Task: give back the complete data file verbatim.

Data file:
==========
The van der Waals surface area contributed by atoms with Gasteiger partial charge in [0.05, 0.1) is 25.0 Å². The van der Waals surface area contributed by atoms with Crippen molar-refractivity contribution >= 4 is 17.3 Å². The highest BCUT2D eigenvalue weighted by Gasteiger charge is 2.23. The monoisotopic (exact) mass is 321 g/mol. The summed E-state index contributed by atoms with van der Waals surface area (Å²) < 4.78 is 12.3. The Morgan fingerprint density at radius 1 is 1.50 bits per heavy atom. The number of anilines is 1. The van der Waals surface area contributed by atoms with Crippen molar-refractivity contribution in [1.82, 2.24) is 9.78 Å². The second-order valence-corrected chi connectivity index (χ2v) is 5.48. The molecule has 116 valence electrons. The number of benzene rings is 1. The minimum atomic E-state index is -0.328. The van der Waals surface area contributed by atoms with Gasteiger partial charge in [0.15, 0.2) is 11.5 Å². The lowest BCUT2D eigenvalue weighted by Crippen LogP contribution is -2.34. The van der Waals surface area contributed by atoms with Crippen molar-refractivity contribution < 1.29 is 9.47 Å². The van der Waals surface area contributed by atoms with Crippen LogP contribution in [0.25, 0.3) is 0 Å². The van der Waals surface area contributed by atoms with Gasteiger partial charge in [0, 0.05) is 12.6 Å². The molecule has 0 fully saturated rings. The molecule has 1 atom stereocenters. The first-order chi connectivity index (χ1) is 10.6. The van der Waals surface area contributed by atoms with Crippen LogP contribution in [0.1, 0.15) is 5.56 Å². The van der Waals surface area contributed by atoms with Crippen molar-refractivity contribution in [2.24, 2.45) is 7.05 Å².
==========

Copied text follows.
The van der Waals surface area contributed by atoms with Gasteiger partial charge in [0.05, 0.1) is 25.0 Å². The van der Waals surface area contributed by atoms with Crippen molar-refractivity contribution >= 4 is 17.3 Å². The highest BCUT2D eigenvalue weighted by Gasteiger charge is 2.23. The monoisotopic (exact) mass is 321 g/mol. The summed E-state index contributed by atoms with van der Waals surface area (Å²) < 4.78 is 12.3. The Morgan fingerprint density at radius 1 is 1.50 bits per heavy atom. The number of anilines is 1. The van der Waals surface area contributed by atoms with Crippen molar-refractivity contribution in [1.82, 2.24) is 9.78 Å². The second-order valence-corrected chi connectivity index (χ2v) is 5.48. The molecule has 116 valence electrons. The number of benzene rings is 1. The minimum atomic E-state index is -0.328. The van der Waals surface area contributed by atoms with Gasteiger partial charge in [0.15, 0.2) is 11.5 Å². The lowest BCUT2D eigenvalue weighted by Crippen LogP contribution is -2.34. The van der Waals surface area contributed by atoms with Crippen molar-refractivity contribution < 1.29 is 9.47 Å². The van der Waals surface area contributed by atoms with Crippen LogP contribution in [0.25, 0.3) is 0 Å². The van der Waals surface area contributed by atoms with Gasteiger partial charge in [0, 0.05) is 12.6 Å². The molecule has 0 fully saturated rings. The molecule has 1 atom stereocenters. The first-order chi connectivity index (χ1) is 10.6. The van der Waals surface area contributed by atoms with Crippen LogP contribution in [0.1, 0.15) is 5.56 Å². The van der Waals surface area contributed by atoms with Crippen molar-refractivity contribution in [2.24, 2.45) is 7.05 Å².